“Get me Nigel, please,” she snapped without preamble. Covering the mouthpiece with her palm, she said to me, “Nigel’s the voice of Africa Report, which airs on the World Service every evening at five in London, eight here. “Nigel,” she said loudly. “Got a treat for you tonight. I can’t do the Moi-speech Q&A but I’ve got a real pro to do it in my stead. (In my stead, I thought. Brits! The BBC!”) “He’s Washington Post, NPR, all that, Micky said loudly, even though Margaret and I had yet to file anything to any of them. “Nice voice, too. He’s a yank but the good kind. Bags of time in Africa. (Oh, I thought. At least 90 minutes.) I’ll put him on and you two can work out the Q’s and A’s. You’ll want to talk about the OAU, corruption, and the maize harvest. Got that?” She handed me the receiver and leaned in to listen. A chirpy young Brit said, “Okay, we’ll start with you setting the scene – where the speech was, now many people were there, the weather, all that. I looked in panic at Micky, who patted the air and closed her eyes as though to say, “don’t worry.”
“What you’re going to do,” Nigel said, “is listen to me on the phone but speak into the mike there. Got that?” Micky was writing on a scrap of paper, national stadium, light rain, smallish crowd unenth. “I’m going to ask you about corruption, the maize harvest, what this does to Kenya’s position in the OAU. That seem to cover it?”
“That will be fine,” I said, hunching over the mike, sounding to myself for all the world like a distressed Canada goose, and we were off to the races.
Three hours later, Margaret and sat at a table on the outdoor terrace of casual restaurant, hunched over my little radio, listening to the martial notes of “Lillibulero” which the BBC World Service (formerly the Empire Service) used as its curtain-raiser theme (much to the irritation of the Irish, I’m sure, on whose folk song it was based.)
“On the phone from Nairobi ,” came Nigel’s bray, “is American reporter Dan Baum, who attended the speech today “(half a day in Africa and I’m already participating in journalistic fraud, I thought…) “Set the scene for me, Dan, where did President Moi speak?”
“He chose the national stadium,” I heard myself say confidently, which makes me think he was expecting a much larger crowd. Even by the standards of his other speeches this year, the crowd today was small, perhaps because a light rain fell throughout.”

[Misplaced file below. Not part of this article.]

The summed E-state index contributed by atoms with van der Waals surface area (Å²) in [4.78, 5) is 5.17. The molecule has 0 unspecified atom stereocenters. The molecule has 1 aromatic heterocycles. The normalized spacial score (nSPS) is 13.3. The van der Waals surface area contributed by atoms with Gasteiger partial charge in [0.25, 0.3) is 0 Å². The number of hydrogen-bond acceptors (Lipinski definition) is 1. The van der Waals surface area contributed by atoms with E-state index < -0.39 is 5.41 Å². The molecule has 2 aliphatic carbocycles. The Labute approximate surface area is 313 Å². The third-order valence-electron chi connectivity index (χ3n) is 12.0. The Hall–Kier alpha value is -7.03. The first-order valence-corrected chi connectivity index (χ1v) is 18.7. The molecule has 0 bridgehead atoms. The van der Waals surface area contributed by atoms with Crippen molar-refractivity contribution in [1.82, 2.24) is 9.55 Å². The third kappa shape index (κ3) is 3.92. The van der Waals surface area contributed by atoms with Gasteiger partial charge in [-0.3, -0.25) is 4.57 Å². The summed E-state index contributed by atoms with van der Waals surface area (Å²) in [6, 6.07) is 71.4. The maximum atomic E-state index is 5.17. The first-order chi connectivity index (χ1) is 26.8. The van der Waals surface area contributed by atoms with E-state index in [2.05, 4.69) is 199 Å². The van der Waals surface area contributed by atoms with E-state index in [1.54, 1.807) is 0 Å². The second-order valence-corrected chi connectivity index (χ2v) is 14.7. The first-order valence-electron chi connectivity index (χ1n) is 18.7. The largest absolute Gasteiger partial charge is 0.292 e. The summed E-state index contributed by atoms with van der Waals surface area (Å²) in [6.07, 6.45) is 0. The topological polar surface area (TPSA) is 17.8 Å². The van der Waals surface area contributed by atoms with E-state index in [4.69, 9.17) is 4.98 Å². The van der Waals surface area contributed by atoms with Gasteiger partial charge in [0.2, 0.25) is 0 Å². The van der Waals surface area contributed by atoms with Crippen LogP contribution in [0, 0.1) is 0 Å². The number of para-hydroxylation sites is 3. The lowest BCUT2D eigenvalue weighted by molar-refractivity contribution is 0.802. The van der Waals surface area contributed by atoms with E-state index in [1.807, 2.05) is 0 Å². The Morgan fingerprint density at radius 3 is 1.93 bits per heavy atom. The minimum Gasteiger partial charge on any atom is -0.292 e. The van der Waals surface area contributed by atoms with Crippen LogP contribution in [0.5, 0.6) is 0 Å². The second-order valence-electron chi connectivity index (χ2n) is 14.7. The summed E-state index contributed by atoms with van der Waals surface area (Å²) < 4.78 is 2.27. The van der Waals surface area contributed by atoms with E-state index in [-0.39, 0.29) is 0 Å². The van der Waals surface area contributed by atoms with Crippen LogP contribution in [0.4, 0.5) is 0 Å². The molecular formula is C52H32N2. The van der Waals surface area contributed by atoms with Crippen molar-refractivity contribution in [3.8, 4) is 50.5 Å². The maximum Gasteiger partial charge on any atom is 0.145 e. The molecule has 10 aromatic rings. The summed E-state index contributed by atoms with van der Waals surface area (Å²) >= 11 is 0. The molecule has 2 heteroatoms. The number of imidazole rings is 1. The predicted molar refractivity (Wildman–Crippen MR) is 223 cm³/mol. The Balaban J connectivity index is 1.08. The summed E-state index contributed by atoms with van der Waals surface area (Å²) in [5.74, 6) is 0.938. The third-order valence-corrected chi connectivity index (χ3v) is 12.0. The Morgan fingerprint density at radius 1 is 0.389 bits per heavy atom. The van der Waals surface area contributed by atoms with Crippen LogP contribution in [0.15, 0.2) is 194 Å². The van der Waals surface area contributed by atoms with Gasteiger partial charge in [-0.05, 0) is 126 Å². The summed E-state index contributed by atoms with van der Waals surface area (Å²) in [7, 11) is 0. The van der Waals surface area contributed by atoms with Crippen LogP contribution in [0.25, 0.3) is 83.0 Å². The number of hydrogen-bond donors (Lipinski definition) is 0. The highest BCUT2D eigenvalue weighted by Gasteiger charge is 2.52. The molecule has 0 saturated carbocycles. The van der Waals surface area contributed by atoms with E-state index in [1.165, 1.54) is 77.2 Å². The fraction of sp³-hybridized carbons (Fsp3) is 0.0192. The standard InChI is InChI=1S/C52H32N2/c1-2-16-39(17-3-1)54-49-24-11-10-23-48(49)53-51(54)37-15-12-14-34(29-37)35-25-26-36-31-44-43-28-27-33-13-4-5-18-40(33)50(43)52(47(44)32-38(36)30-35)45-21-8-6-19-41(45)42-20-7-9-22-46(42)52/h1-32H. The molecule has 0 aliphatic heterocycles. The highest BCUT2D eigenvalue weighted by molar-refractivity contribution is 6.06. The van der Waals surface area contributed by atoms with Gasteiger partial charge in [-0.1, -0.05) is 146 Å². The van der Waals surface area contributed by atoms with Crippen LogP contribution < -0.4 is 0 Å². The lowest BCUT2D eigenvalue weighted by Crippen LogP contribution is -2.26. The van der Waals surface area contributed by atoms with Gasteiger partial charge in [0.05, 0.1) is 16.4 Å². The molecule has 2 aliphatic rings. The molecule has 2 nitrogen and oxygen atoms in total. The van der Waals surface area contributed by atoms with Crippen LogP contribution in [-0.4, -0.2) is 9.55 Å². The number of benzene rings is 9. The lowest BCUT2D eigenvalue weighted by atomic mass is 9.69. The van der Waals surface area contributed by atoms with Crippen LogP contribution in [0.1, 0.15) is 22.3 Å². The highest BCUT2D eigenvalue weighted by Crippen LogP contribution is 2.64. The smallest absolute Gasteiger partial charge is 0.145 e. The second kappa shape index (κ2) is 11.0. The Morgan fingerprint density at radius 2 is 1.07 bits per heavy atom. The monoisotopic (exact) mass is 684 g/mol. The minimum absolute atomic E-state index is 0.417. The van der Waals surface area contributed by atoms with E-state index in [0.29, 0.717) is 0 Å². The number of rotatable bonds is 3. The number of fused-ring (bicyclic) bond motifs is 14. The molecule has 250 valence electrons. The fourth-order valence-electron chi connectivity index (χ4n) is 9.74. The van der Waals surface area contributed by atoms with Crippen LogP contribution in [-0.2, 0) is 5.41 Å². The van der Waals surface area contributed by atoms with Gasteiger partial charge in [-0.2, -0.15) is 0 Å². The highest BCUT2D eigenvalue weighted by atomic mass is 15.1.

” And remind me if you would, Dan. why this speech in particular was so important.”
“Well, Nigel,” I heard my voice saying through the radio’s tiny speaker, “you must keep in mind Moi’s ambiguous position within the OAU….” on and on I went, sounding for all the world like I’d been covering Kenya for a decade — the recent devaluation of the Kenyan shilling, the jailing of a dissident journalist, the arrest of the interior minister on corruption charges, summing up masterfully with, “and of course, Nigel, Kenya’s maize harvest has come up frighteningly short…”
Finally, it was over. My career as an Africa correspondent had begun.
So, what are the lessons here for an aspiring freelance correspondent?
- hang onto your documents carefully; wear clothes with zippered pockets
- find the local office of the AP wherever you happen to pitch up.
- make friends with other reporters and do them favors.
- take work where you can get it. nothing I said on the radio was untrue. sure, I gave the impression that I was at the speech, but didn’t lie explicitly, the content I delivered was as informative as if I had been at the speech. and now I had train fare for Margaret and me to Uganda and I could include the BBC in the list of news organizations for which I’d worked.
- if you’re a print journalist, work on your radio voice. if you’re a radio journalist, work on your writing. the more media you can master, the more work you’ll have.